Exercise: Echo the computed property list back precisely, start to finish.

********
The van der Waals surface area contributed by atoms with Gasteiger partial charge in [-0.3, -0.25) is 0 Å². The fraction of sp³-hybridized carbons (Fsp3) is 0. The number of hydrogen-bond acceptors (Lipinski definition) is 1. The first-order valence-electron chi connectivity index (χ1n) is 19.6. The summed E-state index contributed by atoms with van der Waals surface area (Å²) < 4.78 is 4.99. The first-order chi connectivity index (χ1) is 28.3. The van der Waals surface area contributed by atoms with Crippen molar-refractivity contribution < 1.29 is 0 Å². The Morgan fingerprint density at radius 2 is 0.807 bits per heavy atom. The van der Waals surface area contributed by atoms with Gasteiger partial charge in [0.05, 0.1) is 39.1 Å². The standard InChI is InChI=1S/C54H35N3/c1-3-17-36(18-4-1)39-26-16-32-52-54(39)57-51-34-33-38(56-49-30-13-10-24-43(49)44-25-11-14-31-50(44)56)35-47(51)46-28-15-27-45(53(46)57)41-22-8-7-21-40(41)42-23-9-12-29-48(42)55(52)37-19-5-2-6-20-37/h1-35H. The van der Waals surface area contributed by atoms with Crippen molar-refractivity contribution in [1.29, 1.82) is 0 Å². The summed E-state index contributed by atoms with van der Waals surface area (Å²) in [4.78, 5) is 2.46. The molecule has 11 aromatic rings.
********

The van der Waals surface area contributed by atoms with Gasteiger partial charge in [-0.3, -0.25) is 0 Å². The fraction of sp³-hybridized carbons (Fsp3) is 0. The number of hydrogen-bond acceptors (Lipinski definition) is 1. The first-order valence-electron chi connectivity index (χ1n) is 19.6. The summed E-state index contributed by atoms with van der Waals surface area (Å²) < 4.78 is 4.99. The first-order chi connectivity index (χ1) is 28.3. The van der Waals surface area contributed by atoms with Crippen molar-refractivity contribution < 1.29 is 0 Å². The Morgan fingerprint density at radius 2 is 0.807 bits per heavy atom. The van der Waals surface area contributed by atoms with Gasteiger partial charge in [0.05, 0.1) is 39.1 Å². The standard InChI is InChI=1S/C54H35N3/c1-3-17-36(18-4-1)39-26-16-32-52-54(39)57-51-34-33-38(56-49-30-13-10-24-43(49)44-25-11-14-31-50(44)56)35-47(51)46-28-15-27-45(53(46)57)41-22-8-7-21-40(41)42-23-9-12-29-48(42)55(52)37-19-5-2-6-20-37/h1-35H. The van der Waals surface area contributed by atoms with Crippen molar-refractivity contribution in [1.29, 1.82) is 0 Å². The summed E-state index contributed by atoms with van der Waals surface area (Å²) in [4.78, 5) is 2.46. The molecule has 11 aromatic rings.